Please keep in mind that most U.S. military involvements in conflicts in the Middle East have usually had a fairly direct negative impact on the dollar. The only exception to this was when U.S. troops were deployed in Lebanon between mid-1982 and early 1984, but also then, in the latter stages of the operation, we saw the dollar coming under some pressure.

Nevertheless, it could be worth keeping this dollar relationship in mind as events in Iraq continue to unfold, good or bad, for quite some time to come.

Besides all that, on Monday we got in some not-so-pleasant information that at the Federal Reserve senior-level officials have discussed the possibility of imposing "exit fees" on bond funds in order to avert a potential run by investors in case a crisis of confidence should erupt. It's an undeniable fact these discussions at the Fed demonstrates its concern about the vulnerability of the $10 trillion corporate bond market.

We all know the vast majority of investors don't take this situation into consideration or simply don't know the assets held by their funds are long-term instruments that could be hard to sell when troubles pop up.

Only a couple of weeks ago, Jeremy Stein, outgoing member of Fed's Board of Governors, described it perfectly when he stated the open-end corporate bond and loan funds had given their investors the wrong perception they had some kind of liquid assets when he stated: "It may be the essence of shadow banking is . . . giving people a liquid claim on illiquid assets."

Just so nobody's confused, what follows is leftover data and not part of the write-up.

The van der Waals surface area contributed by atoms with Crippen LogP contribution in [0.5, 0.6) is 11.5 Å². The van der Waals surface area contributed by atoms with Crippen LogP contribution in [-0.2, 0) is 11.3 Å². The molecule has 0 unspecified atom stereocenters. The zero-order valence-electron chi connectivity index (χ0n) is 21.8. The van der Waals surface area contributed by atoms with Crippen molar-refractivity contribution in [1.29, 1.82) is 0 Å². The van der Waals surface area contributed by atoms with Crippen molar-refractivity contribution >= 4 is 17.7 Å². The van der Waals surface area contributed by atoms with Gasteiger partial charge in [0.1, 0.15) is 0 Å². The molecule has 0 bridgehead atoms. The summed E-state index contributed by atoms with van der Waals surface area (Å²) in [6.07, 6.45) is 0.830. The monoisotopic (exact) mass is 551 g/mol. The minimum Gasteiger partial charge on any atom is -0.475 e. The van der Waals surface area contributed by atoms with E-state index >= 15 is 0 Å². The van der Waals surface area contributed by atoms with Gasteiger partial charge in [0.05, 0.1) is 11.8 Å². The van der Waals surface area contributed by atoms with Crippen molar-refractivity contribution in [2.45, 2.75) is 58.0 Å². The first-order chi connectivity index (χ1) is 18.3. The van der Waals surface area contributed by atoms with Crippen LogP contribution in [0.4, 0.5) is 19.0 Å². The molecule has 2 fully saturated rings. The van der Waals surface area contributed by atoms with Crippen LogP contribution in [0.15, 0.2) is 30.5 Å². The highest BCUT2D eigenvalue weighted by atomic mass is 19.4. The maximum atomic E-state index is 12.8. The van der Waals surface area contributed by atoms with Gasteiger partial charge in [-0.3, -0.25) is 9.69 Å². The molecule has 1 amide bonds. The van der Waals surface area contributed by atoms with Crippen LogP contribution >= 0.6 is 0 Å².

But don't worry yet, because imposing exit fees would need a rule change at the Security and Exchange Commission. However, it's probably a good idea to put it on your watch list in case you'd have such a type of investment.

Finally, Tuesday the Fed will start its two-day meeting and announce its rate decision Wednesday. Also, Fed Chair Janet Yellen will give her second press conference. I don't think any policy changes are in the cards.

Maybe more interesting could be the updates of both 1) the Fed's economic projections now that the International Monetary Fund has downgraded GDP growth expectations for the United States to 2 percent, down from 2.8 percent, and 2) the Fed's "dots" plot where the Federal Open Market Committee members show their expectations on future Fed funds interest rates.

Remember in March, the dots pointed to an average 1 percent Fed funds rate in 2015 and an average Fed funds rate of 2 percent to 2.25 percent in 2016, which were slightly higher marks than in the December 2013 expectations. We'll see if the expectations continue on the higher side.

Anyway, if the situation in Iraq as well as in the other known geopolitical hotspots — from the Ukraine, the South China sea, Syria and so on — don't get completely out of hand, I can't see any other way for interest rates than to start moving up next year, and most importantly, in the United States and the United Kingdom. The day it really starts, it won't be good news for the emerging markets in general.

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If the situation in Iraq as well as in the other known geopolitical hotspots don't get completely out of hand, I can't see any other way for interest rates than to start moving up next year, and most importantly, in the United States and the United Kingdom.
Iraq, oil, dollar, US
Tuesday, 17 June 2014 11:05 AM